Novels have been a respectable component of culture for so long that it is difficult for twentieth-century observers to grasp the unease produced by novel reading in the eighteenth century. William Warner shows how the earliest novels in Britain, published in small-format print media, provoked early instances of the modern anxiety about the effects of new media on consumers.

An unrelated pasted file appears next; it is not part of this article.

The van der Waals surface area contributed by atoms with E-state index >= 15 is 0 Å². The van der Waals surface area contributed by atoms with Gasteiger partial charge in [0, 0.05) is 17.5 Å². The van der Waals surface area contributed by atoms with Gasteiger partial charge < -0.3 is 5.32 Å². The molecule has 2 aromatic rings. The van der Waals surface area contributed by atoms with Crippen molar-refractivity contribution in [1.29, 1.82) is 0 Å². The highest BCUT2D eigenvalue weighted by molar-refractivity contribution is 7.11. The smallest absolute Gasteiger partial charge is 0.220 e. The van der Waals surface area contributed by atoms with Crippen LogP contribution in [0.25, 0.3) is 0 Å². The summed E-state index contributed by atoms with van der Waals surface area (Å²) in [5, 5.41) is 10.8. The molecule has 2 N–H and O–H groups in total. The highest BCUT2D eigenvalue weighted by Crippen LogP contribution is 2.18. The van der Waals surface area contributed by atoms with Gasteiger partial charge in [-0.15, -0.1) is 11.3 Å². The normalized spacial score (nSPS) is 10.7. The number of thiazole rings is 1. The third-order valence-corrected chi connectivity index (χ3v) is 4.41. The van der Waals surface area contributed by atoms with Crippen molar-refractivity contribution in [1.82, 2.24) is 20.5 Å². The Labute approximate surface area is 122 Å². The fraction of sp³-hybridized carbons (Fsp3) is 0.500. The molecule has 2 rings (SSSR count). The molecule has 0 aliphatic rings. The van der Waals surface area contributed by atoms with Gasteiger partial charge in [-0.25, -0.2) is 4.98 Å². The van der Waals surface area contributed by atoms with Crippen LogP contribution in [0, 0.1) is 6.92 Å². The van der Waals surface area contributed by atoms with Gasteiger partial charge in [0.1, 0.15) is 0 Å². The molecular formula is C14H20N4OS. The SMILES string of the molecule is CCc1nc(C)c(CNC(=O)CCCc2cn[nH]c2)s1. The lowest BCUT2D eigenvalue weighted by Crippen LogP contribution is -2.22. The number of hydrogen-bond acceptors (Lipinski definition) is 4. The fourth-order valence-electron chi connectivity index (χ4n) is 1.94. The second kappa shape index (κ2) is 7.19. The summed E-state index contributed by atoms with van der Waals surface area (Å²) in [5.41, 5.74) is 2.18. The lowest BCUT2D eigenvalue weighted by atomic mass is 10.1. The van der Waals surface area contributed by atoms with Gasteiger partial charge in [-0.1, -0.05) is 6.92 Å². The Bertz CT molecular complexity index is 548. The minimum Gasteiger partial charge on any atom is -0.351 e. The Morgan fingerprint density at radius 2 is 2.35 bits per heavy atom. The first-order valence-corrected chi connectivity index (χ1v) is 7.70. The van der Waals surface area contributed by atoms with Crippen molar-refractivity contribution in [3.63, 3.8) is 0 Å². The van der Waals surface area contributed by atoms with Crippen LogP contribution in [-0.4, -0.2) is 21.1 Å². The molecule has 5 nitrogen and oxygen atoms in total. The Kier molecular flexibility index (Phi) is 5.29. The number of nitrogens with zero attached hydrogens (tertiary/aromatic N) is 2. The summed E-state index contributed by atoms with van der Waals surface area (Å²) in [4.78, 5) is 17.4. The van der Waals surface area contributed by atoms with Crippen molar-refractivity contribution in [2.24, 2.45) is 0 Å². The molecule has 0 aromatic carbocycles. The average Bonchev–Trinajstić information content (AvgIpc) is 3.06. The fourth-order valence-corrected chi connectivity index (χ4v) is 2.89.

Warner uncovers a buried and neglected history of the way in which the idea of the novel was shaped in response to a newly vigorous market in popular narratives. In order to rein in the sexy and egotistical novel of amorous intrigue, novelists and critics redefined the novel as morally respectable, largely masculine in authorship, national in character, realistic in its claims, and finally, literary. Warner considers early novelists in their role as entertainers and media workers, and shows how the short, erotic, plot-driven novels written by Behn, Manley, and Haywood came to be absorbed and overwritten by the popular novels of Defoe, Richardson, and Fielding. Considering these novels as entertainment as well as literature, Warner traces a different story—one that redefines the terms within which the British novel is to be understood and replaces the literary history of the rise of the novel with a more inclusive cultural history.